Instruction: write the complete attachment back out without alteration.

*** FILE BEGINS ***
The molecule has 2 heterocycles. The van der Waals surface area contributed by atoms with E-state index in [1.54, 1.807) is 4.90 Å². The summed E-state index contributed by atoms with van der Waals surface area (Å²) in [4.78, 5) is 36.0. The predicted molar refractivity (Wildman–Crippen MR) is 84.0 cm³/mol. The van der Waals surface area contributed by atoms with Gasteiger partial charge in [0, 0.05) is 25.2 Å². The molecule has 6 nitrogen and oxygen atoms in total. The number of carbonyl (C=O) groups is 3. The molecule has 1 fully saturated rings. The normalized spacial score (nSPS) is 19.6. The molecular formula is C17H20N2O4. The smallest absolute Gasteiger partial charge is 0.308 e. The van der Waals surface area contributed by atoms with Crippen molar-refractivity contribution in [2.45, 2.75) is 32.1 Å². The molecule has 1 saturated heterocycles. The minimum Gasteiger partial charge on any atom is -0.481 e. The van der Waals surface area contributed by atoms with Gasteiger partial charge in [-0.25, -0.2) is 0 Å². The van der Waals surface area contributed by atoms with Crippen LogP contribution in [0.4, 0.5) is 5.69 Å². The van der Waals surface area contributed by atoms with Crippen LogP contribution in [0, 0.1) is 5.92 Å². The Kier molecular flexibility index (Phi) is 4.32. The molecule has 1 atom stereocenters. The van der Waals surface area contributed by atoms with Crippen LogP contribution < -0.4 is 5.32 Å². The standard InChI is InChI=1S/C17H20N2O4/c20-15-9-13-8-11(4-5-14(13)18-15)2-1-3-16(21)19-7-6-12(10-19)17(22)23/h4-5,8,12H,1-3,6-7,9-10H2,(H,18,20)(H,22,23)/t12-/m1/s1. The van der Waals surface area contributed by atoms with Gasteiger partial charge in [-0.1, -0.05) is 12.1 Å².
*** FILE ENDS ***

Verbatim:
The molecule has 2 heterocycles. The van der Waals surface area contributed by atoms with E-state index in [1.54, 1.807) is 4.90 Å². The summed E-state index contributed by atoms with van der Waals surface area (Å²) in [4.78, 5) is 36.0. The predicted molar refractivity (Wildman–Crippen MR) is 84.0 cm³/mol. The van der Waals surface area contributed by atoms with Gasteiger partial charge in [0, 0.05) is 25.2 Å². The molecule has 6 nitrogen and oxygen atoms in total. The number of carbonyl (C=O) groups is 3. The molecule has 1 fully saturated rings. The normalized spacial score (nSPS) is 19.6. The molecular formula is C17H20N2O4. The smallest absolute Gasteiger partial charge is 0.308 e. The van der Waals surface area contributed by atoms with Crippen molar-refractivity contribution in [2.45, 2.75) is 32.1 Å². The molecule has 1 saturated heterocycles. The minimum Gasteiger partial charge on any atom is -0.481 e. The van der Waals surface area contributed by atoms with Gasteiger partial charge in [-0.25, -0.2) is 0 Å². The van der Waals surface area contributed by atoms with Crippen LogP contribution in [0.4, 0.5) is 5.69 Å². The van der Waals surface area contributed by atoms with Crippen LogP contribution in [0, 0.1) is 5.92 Å². The Kier molecular flexibility index (Phi) is 4.32. The molecule has 1 atom stereocenters. The van der Waals surface area contributed by atoms with Crippen LogP contribution < -0.4 is 5.32 Å². The standard InChI is InChI=1S/C17H20N2O4/c20-15-9-13-8-11(4-5-14(13)18-15)2-1-3-16(21)19-7-6-12(10-19)17(22)23/h4-5,8,12H,1-3,6-7,9-10H2,(H,18,20)(H,22,23)/t12-/m1/s1. The van der Waals surface area contributed by atoms with Gasteiger partial charge in [-0.1, -0.05) is 12.1 Å².